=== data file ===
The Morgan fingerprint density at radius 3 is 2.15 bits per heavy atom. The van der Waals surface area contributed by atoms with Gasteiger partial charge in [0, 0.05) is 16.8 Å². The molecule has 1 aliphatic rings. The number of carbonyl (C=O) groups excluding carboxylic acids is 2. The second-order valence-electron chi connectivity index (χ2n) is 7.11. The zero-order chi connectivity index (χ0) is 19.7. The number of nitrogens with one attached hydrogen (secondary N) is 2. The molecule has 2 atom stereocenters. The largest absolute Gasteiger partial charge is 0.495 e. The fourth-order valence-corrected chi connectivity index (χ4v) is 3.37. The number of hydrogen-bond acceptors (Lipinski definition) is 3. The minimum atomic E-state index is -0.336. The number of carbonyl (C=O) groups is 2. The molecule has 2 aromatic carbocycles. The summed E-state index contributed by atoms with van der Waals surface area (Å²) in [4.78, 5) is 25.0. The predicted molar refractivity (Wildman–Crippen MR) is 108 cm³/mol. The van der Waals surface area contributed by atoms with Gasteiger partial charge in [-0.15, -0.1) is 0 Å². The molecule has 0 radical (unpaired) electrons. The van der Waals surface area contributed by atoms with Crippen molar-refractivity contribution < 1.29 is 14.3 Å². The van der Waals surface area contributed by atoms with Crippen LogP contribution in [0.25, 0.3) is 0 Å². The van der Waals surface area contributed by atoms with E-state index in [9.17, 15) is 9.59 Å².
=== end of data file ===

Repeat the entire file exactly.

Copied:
The Morgan fingerprint density at radius 3 is 2.15 bits per heavy atom. The van der Waals surface area contributed by atoms with Gasteiger partial charge in [0, 0.05) is 16.8 Å². The molecule has 1 aliphatic rings. The number of carbonyl (C=O) groups excluding carboxylic acids is 2. The second-order valence-electron chi connectivity index (χ2n) is 7.11. The zero-order chi connectivity index (χ0) is 19.7. The number of nitrogens with one attached hydrogen (secondary N) is 2. The molecule has 2 atom stereocenters. The largest absolute Gasteiger partial charge is 0.495 e. The fourth-order valence-corrected chi connectivity index (χ4v) is 3.37. The number of hydrogen-bond acceptors (Lipinski definition) is 3. The minimum atomic E-state index is -0.336. The number of carbonyl (C=O) groups is 2. The molecule has 2 aromatic carbocycles. The summed E-state index contributed by atoms with van der Waals surface area (Å²) in [4.78, 5) is 25.0. The predicted molar refractivity (Wildman–Crippen MR) is 108 cm³/mol. The van der Waals surface area contributed by atoms with Gasteiger partial charge in [-0.15, -0.1) is 0 Å². The molecule has 0 radical (unpaired) electrons. The van der Waals surface area contributed by atoms with Crippen molar-refractivity contribution < 1.29 is 14.3 Å². The van der Waals surface area contributed by atoms with Crippen LogP contribution in [0.25, 0.3) is 0 Å². The van der Waals surface area contributed by atoms with E-state index in [9.17, 15) is 9.59 Å².